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Marines Won't Charge Ex-Leningrad Guard

May 20, 1987|From Times Wire Services

WASHINGTON — Marine Sgt. John Weirick, a former guard at the U.S. consulate in Leningrad suspected of espionage, will not be court-martialed--but may face civilian prosecution, it was announced today.

The Marine Corps announcement said Weirick would be released from a brig at Camp Pendleton, Calif., because a two-year statute of limitation for a court-martial under the Uniform Code of Military Conduct had expired. However, Weirick's case was referred to the Justice Department for possible prosecution under federal law, which does not contain the military statute of limitation.

Weirick, 24, of Eureka, Calif., has been held since April 7 in the brig for alleged offenses in 1982. A Marine spokesman said Weirick would be released today or Thursday.

The announcement said Weirick had been held in custody until the Marine Corps determined whether it could charge him with any alleged acts of espionage that occurred within the two-year statute of limitation period. Once prosecutors determined they could not legally press charges under military law, they decided to release Weirick.

A Marine spokesman said Weirick would be returned to his unit and full duty status. "However, because of the seriousness of the alleged offenses, it is anticipated he will be recommended for administrative discharge," the spokesman said.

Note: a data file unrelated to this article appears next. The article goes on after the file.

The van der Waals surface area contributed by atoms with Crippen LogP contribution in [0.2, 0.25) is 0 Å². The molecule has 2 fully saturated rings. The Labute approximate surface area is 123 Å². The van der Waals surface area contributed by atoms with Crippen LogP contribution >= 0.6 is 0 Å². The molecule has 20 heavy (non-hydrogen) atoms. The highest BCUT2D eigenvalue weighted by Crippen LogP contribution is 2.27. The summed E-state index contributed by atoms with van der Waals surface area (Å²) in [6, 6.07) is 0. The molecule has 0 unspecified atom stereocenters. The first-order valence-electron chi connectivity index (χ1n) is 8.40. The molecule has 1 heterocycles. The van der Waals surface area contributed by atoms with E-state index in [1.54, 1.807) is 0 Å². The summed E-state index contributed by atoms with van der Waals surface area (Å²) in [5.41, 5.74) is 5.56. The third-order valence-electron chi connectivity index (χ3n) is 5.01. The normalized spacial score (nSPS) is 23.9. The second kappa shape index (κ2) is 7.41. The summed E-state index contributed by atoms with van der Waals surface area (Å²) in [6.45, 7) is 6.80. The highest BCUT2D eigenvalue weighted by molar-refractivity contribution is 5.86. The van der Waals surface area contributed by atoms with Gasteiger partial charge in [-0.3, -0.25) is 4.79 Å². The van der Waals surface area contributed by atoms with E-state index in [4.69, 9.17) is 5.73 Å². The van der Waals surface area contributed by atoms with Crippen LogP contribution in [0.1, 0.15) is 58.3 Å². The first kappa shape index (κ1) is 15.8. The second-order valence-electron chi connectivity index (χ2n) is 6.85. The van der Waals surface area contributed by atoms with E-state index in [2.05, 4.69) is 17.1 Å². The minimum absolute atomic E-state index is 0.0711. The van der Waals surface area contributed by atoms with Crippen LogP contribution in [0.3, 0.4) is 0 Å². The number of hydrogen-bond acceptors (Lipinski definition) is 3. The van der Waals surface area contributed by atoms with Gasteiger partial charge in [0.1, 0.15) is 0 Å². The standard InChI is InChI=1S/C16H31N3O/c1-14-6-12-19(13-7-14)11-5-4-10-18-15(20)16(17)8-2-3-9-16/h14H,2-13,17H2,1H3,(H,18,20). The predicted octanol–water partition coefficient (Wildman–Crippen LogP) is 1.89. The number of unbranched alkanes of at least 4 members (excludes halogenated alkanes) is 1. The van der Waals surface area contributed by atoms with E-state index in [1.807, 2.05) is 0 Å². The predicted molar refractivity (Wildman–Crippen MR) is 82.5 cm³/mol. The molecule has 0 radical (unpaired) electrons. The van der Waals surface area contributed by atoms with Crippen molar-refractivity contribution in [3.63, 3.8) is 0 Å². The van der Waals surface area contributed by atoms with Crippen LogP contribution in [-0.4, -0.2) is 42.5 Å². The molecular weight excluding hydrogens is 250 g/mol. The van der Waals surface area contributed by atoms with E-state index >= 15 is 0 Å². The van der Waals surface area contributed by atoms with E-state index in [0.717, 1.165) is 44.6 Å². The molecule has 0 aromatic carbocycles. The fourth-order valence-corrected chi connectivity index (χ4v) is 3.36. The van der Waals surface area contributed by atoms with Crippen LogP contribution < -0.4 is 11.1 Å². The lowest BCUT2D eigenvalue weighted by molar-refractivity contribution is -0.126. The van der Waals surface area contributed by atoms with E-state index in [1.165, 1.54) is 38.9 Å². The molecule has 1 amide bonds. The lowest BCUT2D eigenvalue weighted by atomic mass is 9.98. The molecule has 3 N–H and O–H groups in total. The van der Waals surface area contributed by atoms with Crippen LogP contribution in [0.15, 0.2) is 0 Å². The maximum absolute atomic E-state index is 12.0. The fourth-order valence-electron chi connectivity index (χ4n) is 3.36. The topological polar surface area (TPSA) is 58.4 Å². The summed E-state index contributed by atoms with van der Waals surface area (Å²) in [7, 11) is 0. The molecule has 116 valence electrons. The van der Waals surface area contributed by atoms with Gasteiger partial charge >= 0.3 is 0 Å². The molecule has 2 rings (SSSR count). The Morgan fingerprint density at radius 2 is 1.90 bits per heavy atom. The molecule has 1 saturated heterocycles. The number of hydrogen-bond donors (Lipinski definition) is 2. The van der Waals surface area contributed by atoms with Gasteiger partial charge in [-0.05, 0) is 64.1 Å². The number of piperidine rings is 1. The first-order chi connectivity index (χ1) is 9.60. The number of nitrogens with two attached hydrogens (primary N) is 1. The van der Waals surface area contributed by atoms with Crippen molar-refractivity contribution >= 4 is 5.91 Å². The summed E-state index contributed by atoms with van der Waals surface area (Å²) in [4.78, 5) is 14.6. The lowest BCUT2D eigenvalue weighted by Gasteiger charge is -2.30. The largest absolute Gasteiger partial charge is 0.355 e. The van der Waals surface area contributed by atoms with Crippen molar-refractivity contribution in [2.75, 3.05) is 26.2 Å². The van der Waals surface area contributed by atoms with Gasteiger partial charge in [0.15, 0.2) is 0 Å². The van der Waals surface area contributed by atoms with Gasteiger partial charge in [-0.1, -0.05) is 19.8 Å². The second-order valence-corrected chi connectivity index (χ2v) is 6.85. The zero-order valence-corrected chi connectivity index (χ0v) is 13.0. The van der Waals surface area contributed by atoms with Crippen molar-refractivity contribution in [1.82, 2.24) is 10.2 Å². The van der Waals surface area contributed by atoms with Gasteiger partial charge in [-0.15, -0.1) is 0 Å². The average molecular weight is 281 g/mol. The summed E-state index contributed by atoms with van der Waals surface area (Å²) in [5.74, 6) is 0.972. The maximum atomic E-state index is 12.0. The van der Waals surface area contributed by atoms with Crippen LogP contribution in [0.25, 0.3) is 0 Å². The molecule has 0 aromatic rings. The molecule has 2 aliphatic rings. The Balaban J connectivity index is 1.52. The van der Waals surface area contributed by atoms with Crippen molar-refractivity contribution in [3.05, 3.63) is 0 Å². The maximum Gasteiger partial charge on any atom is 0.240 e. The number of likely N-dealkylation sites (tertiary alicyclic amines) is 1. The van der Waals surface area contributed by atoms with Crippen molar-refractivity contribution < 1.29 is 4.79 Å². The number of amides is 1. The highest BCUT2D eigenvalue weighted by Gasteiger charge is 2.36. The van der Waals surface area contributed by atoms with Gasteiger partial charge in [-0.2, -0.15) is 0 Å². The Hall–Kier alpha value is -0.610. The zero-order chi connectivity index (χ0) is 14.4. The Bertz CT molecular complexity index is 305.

Weirick was among a number of current and former Marine guards at U.S. embassies and consulates in Moscow, Leningrad and elsewhere suspected of espionage in exchange for sexual favors from women.

He was arrested April 7 at the Marine Air Station in Tustin on suspicion of espionage and illegal contacts with Soviet women.

Weirick served as a guard at the U.S. consulate in Leningrad from Nov. 18, 1981, to Dec. 2, 1982.

Today's decision provided the second indication in just a week's time that military prosecutors are experiencing difficulty in assembling their cases against the Marine embassy guards.

Last Friday, a Marine general ruled prosecutors would have to forgo pursuit of the most explosive charges against Sgt. Clayton J. Lonetree--the first guard arrested in the case--because they were based on hearsay evidence.

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